Robots, just like humans, have to learn when to say “no.” If a request is impossible, would cause harm, or would distract from the task at hand, then it’s in the best interest of a ‘bot and his human alike for a diplomatic no, thanks to be part of the conversation.
But when should a machine talk back? And under what conditions? Engineers are trying to figure out how to instill this sense of how and when to defy orders in humanoids.
Watch this Nao robot refuse to walk forward, knowing that doing so would cause him to fall off the edge of a table:
Simple stuff, but certainly essential for acting as a check on human error. Researchers Gordon Briggs and Matthias Scheutz of Tufts University developed a complex algorithm that allows the robot to evaluate what a human has asked him to do, decide whether or not he should do it, and respond appropriately. The research was presented at a recent meeting of the Association for the Advancement of Artificial Intelligence.
这虽然看似简单，但却非常必要。因为人会发出错误的指令。塔夫斯大学研究人员Gordon Briggs 和Matthias Scheutz开发了一个复杂的算法，让机器人对人类的指令作出评估，然后机器人决定自己是否应该执行，并做出适当的反应。在最近的人工智能发展协会的会议上，这项研究做了展示。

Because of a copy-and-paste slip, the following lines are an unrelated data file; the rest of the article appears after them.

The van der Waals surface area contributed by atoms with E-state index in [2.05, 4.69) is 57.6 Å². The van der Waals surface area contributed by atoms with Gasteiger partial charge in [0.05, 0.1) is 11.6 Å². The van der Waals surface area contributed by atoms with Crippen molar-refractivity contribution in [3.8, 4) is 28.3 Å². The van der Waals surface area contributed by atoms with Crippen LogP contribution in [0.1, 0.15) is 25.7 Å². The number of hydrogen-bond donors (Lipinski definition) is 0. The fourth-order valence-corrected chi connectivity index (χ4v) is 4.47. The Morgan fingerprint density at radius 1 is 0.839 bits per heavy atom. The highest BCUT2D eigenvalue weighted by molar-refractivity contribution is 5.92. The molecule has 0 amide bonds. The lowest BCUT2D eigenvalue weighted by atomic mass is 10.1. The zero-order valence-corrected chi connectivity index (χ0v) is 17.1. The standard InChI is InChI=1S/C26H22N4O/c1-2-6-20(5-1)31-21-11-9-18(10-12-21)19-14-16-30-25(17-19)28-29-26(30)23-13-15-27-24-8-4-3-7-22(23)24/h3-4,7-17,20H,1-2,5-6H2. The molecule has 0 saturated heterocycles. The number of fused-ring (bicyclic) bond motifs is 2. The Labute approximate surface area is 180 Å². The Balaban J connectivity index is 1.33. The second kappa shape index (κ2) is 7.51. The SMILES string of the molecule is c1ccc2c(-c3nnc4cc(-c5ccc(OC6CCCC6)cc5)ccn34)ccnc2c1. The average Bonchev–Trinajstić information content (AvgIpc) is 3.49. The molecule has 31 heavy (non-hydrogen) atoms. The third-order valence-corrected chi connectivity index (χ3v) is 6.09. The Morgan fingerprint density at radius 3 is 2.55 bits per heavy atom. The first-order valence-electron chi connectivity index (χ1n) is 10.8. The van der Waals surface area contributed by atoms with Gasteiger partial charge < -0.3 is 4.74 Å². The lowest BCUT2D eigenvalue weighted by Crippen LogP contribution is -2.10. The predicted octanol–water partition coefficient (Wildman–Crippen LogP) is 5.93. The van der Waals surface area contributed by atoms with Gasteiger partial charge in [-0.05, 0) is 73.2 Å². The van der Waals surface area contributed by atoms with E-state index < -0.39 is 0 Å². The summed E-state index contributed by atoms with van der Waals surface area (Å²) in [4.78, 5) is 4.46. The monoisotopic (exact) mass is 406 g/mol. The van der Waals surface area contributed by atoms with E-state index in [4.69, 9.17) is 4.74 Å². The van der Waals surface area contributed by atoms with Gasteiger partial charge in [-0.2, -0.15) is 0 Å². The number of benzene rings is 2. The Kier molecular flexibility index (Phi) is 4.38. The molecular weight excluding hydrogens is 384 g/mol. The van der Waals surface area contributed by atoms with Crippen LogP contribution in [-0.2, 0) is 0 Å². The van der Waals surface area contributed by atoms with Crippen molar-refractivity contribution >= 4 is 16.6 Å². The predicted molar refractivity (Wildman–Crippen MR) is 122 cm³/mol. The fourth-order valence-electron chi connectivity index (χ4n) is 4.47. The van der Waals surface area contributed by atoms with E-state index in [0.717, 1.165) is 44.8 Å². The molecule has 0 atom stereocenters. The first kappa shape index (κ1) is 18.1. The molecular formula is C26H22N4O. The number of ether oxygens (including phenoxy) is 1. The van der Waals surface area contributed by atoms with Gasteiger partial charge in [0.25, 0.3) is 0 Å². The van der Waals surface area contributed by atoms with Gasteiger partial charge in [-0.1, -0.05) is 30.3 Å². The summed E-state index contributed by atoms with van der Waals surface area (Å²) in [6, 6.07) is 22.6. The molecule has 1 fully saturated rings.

The robot asks himself a series of questions related to whether the task is do-able. Do I know how to do it? Am I physically able to do it now? Am I normally physically able to do it? Am I able to do it right now? Am I obligated based on my social role to do it? Does it violate any normative principle to do it?
The result is a robot that appears to be not only sensible but, one day, even wise.
Notice how Nao changes his mind about walking forward after the human promises to catch him. It would be easy to envision a different scenario, where the robot says, “No way, why should I trust you?”
But Nao is a social creature, by design. To please humans is in his DNA, so given the information that the human intends to catch him, he steps blindly forward into the abyss. Sure, if the human were to deceive his trust, he’d be hooped, but he trusts anyway. It is Nao’s way.
As robot companions become more sophisticated, robot engineers are going to have to grapple with these questions. The robots will have to make decisions not only on preserving their own safety, but on larger ethical questions. What if a human asks a robot to kill? To commit fraud? To destroy another robot?
The idea of machine ethics cannot be separated from artificial intelligence — even our driverless cars of the future will have to be engineered to make life-or-death choices on our behalf. That conversation will necessarily be more complex than just delivering marching orders.